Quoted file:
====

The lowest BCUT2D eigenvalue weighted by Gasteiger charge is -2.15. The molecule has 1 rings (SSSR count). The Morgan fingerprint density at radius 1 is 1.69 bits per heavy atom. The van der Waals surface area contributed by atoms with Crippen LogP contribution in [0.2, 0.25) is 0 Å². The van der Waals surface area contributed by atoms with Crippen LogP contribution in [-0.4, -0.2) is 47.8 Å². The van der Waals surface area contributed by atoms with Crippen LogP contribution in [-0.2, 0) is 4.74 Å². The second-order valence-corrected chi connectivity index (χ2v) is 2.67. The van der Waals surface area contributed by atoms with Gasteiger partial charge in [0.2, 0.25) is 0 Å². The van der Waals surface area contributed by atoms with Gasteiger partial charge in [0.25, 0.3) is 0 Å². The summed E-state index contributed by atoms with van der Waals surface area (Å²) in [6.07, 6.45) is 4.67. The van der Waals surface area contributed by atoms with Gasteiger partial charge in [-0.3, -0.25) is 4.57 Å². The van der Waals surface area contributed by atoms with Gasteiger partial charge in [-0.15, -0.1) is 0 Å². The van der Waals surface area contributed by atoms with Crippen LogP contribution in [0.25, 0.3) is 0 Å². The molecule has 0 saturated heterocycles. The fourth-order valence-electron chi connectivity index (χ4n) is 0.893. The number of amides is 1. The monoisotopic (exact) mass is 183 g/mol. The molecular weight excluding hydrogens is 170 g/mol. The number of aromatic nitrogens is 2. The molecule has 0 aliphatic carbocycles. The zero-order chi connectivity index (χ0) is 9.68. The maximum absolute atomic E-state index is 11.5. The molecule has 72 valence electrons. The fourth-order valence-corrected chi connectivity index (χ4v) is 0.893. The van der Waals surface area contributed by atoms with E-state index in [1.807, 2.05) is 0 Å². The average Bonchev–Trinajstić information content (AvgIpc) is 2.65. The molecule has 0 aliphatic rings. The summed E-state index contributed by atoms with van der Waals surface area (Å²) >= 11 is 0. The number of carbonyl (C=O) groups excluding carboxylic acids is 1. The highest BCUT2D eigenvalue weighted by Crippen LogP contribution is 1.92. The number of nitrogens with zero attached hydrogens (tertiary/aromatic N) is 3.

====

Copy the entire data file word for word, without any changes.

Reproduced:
The lowest BCUT2D eigenvalue weighted by Gasteiger charge is -2.15. The molecule has 1 rings (SSSR count). The Morgan fingerprint density at radius 1 is 1.69 bits per heavy atom. The van der Waals surface area contributed by atoms with Crippen LogP contribution in [0.2, 0.25) is 0 Å². The van der Waals surface area contributed by atoms with Crippen LogP contribution in [-0.4, -0.2) is 47.8 Å². The van der Waals surface area contributed by atoms with Crippen LogP contribution in [-0.2, 0) is 4.74 Å². The second-order valence-corrected chi connectivity index (χ2v) is 2.67. The van der Waals surface area contributed by atoms with Gasteiger partial charge in [0.2, 0.25) is 0 Å². The van der Waals surface area contributed by atoms with Gasteiger partial charge in [0.25, 0.3) is 0 Å². The summed E-state index contributed by atoms with van der Waals surface area (Å²) in [6.07, 6.45) is 4.67. The van der Waals surface area contributed by atoms with Gasteiger partial charge in [-0.3, -0.25) is 4.57 Å². The van der Waals surface area contributed by atoms with Gasteiger partial charge in [-0.15, -0.1) is 0 Å². The van der Waals surface area contributed by atoms with Crippen LogP contribution in [0.25, 0.3) is 0 Å². The molecule has 0 saturated heterocycles. The fourth-order valence-electron chi connectivity index (χ4n) is 0.893. The number of amides is 1. The monoisotopic (exact) mass is 183 g/mol. The molecular weight excluding hydrogens is 170 g/mol. The number of aromatic nitrogens is 2. The molecule has 0 aliphatic carbocycles. The zero-order chi connectivity index (χ0) is 9.68. The maximum absolute atomic E-state index is 11.5. The molecule has 72 valence electrons. The fourth-order valence-corrected chi connectivity index (χ4v) is 0.893. The van der Waals surface area contributed by atoms with E-state index in [1.807, 2.05) is 0 Å². The average Bonchev–Trinajstić information content (AvgIpc) is 2.65. The molecule has 0 aliphatic rings. The summed E-state index contributed by atoms with van der Waals surface area (Å²) >= 11 is 0. The number of carbonyl (C=O) groups excluding carboxylic acids is 1. The highest BCUT2D eigenvalue weighted by Crippen LogP contribution is 1.92. The number of nitrogens with zero attached hydrogens (tertiary/aromatic N) is 3.